Despite the fact that hashish is not specifically defined by the Act, the appellant asserts that there is no dispute that it is a form of marihuana, as the latter is defined by the Act. Research reveals that this precise question has not yet been addressed by the appellate Courts of this Commonwealth and neither party is able to cite authority for their respective position. We note here that the appellant stipulated, during trial, to the admission of the Crime Lab report concerning the analysis of the substances found on him at the time of his arrest. The report identified four (4) foil wrapped cubes of compressed vegetable material revealing the presence of "mari[h]uana constituents . . . in the form

[ 378 Pa. Super. Page 294]

    of hashish." Although the Crime Lab report was read into the record by the prosecuting attorney, the contents of the record were not transcribed by the court reporter. Additionally, the report has not been included in the original record certified to this Court. As a result, we may not consider it despite the fact that the Commonwealth has appended a copy of it to their brief. See, Pa.R.A.P. 1921.

Although the issue raised herein is a novel question to the appellate Courts of the Commonwealth, we are guided by the following authorities. We begin our analysis by recalling that the Pennsylvania Supreme Court has recognized that hashish is derived from the marihuana plant. Commonwealth v. Simione, 447 Pa. 473, 291 A.2d 764 (1972). In United States v. Cimoli, 10 M.J. 516 (USAFCMR 1979), a military court of review concluded that hashish is a concentrated form of marihuana which, by weight, normally contains a higher percentage of the active ingredient tetrahydrocannabinol, than is present in processed marihuana.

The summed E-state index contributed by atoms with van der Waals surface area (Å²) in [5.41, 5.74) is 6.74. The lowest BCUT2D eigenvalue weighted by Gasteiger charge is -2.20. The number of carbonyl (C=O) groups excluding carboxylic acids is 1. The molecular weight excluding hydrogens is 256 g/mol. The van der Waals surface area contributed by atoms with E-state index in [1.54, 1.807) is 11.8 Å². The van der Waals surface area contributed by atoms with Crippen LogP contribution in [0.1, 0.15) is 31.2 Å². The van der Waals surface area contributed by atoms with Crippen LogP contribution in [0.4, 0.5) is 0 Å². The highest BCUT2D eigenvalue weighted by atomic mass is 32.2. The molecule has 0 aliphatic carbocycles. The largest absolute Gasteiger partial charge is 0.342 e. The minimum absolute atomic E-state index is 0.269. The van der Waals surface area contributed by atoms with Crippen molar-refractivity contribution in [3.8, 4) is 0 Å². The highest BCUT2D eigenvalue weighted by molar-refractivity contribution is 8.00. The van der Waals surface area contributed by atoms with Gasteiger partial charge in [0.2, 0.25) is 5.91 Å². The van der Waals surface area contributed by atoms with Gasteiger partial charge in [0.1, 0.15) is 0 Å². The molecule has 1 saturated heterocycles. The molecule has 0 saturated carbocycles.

More recently, in Soutor v. State, 342 N.W.2d 175 (Minn.App.1984), the Minnesota Court of Appeals addressed the very question raised herein by the appellant. There the Court held, inter alia, "that the resinous form of mari[h]uana, known as hashish, is included in the statutory definition of Minn.Stat. § 152.01, subd. 9 . . . ." Id. at 177. The Minnesota statute at issue read as follows: "Mari[h]uana means all parts of the plant of any species of the genus cannabis . . . the resin extracted from any part of such plant; and every compound, manufacturer, salt derivative, mixture, or preparation of such plant, its seeds or resin . . . ." Id. Compare, Romack v. State, 446 N.E.2d 1346 (Ind.App. 4 Dist., 1983) (Indiana Code 35-48-1-1 defining marihuana specifically includes hashish and hash oil); People v. Magoon, 645 P.2d 286 (Colo.App., 1982) (the drugs hashish and marihuana are sufficiently distinguished by statute to establish their separateness as dangerous drugs inasmuch as the general assembly designated "cannabis" and "cannabis concentrate" as separate substances, defining hashish as a synonym of cannabis concentrate and excluded the term hashish from the definition of cannabis

[ 378 Pa. Super. Page 295]

    or marihuana). Lastly, Bernheim writes: "A far more potent cannabis preparation is obtained by scraping the resin containing [tetrahydrocannabinol] from the leaves of the cultivated plants and pressing this sticky substance into blocks. It is known as hashish . . . ." David Bernheim, Defense of Narcotics Cases, § 7.19[1] (1972 & Supp 1988).

As previously discussed, hashish is not specifically included on any of the schedules of controlled substances of the Act. Also, hashish is not separately defined by the Act. As a result, we are constrained to agree with the appellant that hashish falls within the statutory definition of marihuana. Thus, his conviction for possession of hashish with intent to deliver merged for sentencing purposes with his conviction for possession of marihuana with intent to deliver. As an appellate court we may amend the appellant's sentence directly. Commonwealth v. Walls, 303 Pa. Super. 284, 449 A.2d 690 (1982).

*fn* Judge Del Sole did not participate in the decision of this case.